The workpiece sheet 1 is strained before the embossing, so that the sheet 1 is not strained in the directions of arrows A and B while being scraping against the transfer roller 3. In conventional manners, a workpiece sheet is provided with a preliminary transfer treatment (so-called pre-transfer treatment) before being coated with a workpiece material (resin), thereby preventing a sheet that is being twisted from undergoing the transfer. The present Embodiment needs no this pre-transfer treatment. This pre-transfer treatment has a disadvantage in that when a foreign substance is caught between the roller 3 and the sheet 1, for example, the transfer roller 3 surface tends to be easily damaged because of the absence of the workpiece material, or buffer. This does not occur in the present Embodiment. At the time of the tension adjustment, the second pinch roller 2b may or may not rotate.

After confirming that the sheet 1 smoothly travels by the tension adjustment, the shaft 5 moves down in the direction of arrow D. When the roller 3 comes into contact with the second pinch roller 2b with the sheet 1 therebetween, the shaft 5 presses the roller 3 against the second pinch roller 2b as shown in FIG. 1(b), or alternatively, the pinch roller 2b also moves down when contacting the roller 3, and then the transfer roller 3 moves down together with the second pinch roller 2b.

Thus the sheet 1 is pinched between the shaft 5 and the second pinch roller 2b, and on the other hand, the pinch rollers 2a and 2c move to rotate the transfer roller 3, and thereby the roller 3 is supported at the three points by the first to third pinch rollers 2a to 2c. In this case, it is preferable that the positions of the axis of rotation n1 of the first pinch roller 2a and the axis of rotation n2 of the third pinch roller 2c are horizontally higher than that of the axis of rotation m1 of the transfer roller 3. The first pinch roller 2a and the third pinch roller 2c are positioned to hold the transfer roller 3, and push the roller 3 against one another. Thus, the transfer roller 3 can be more surely held.

The positions of the axes of rotation n1 and n2 of the first and third pinch rollers 2a and 2c are not necessarily horizontally higher than that of the axis of rotation m1 of the transfer roller 3. In such a case, the shaft 5 applies a pressure needed for the transfer.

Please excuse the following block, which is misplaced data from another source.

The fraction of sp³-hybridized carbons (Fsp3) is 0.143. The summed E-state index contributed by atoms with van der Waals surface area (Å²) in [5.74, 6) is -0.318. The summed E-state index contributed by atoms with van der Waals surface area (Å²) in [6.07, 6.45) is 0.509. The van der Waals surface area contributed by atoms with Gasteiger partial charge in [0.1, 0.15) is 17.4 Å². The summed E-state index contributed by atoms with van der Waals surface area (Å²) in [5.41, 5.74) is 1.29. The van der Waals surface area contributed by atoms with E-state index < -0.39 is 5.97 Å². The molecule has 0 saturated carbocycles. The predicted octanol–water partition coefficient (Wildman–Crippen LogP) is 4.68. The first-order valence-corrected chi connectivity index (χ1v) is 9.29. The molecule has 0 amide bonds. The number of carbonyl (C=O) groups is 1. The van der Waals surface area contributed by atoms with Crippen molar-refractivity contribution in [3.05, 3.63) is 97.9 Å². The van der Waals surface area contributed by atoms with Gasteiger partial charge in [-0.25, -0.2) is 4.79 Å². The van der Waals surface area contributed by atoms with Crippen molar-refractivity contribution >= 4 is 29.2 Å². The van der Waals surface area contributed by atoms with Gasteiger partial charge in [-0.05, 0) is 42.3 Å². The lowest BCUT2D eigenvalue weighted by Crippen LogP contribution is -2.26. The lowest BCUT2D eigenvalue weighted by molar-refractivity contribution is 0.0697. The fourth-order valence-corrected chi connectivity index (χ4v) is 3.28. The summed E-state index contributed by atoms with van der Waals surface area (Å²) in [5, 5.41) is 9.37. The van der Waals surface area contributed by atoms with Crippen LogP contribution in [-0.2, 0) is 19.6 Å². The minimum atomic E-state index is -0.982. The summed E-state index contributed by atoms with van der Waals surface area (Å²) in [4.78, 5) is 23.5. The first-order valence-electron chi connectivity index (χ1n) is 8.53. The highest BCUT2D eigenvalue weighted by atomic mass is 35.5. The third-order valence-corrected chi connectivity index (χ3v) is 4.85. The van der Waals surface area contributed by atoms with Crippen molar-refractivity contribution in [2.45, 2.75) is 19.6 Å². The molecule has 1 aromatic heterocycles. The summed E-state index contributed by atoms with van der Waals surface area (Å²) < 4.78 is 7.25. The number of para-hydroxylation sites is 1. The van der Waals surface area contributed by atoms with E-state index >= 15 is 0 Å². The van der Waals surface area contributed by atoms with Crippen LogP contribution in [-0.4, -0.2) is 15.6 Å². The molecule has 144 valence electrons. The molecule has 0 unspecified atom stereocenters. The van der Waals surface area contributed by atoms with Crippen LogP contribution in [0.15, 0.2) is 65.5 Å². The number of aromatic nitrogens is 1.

The first to third pinch rollers 2a to 2c rotate the transfer roller 3 toward the direction of arrow E while holding the roller 3, thereby pushing the sheet 1 forward or back. While the surface of the sheet 1 is pressed uniformly by the first to third pinch rollers 2a to 2c and the transfer roller 3, a protrusion-recess pattern on the transfer roller 3 surface can be transferred onto the sheet 1. The above-mentioned method allows a uniform pressure application to the sheet 1, so that the sheet 1 after the transfer has a uniform thickness.

As mentioned above, according to the present Embodiment, the transfer process is not initiated until it is confirmed that the sheet 1 smoothly travels with being strained between the first pinch roller 2a and the third pinch roller 2c. This can prevent the transfer roller 3 from being damaged by the workpiece sheet 1 or a foreign substance that is caught between the sheet 1 and the roller 3.

In UV imprint, a UV-curable resin can be easily coated before the roller 3 is brought into contact with the sheet 1. This resin coating serves as a buffer to prevent direct contact between the roller 3 and the sheet 1. As a result, the damage on the transfer surface of the roller 3 can be more surely prevented.

The transfer surface of the roller 3 is less likely to be damaged, so that transfer defects of the sheet 1, which are caused by the damages, and an accompanying reduction in yield can be prevented. Adhesion of the resin to the roller 3, and an accompanying transfer defect or yield reduction can be also prevented. Further, an increase in cost attributed to life shortening of the transfer roller 3, which is due to the damages on the transfer roller 3, can be prevented.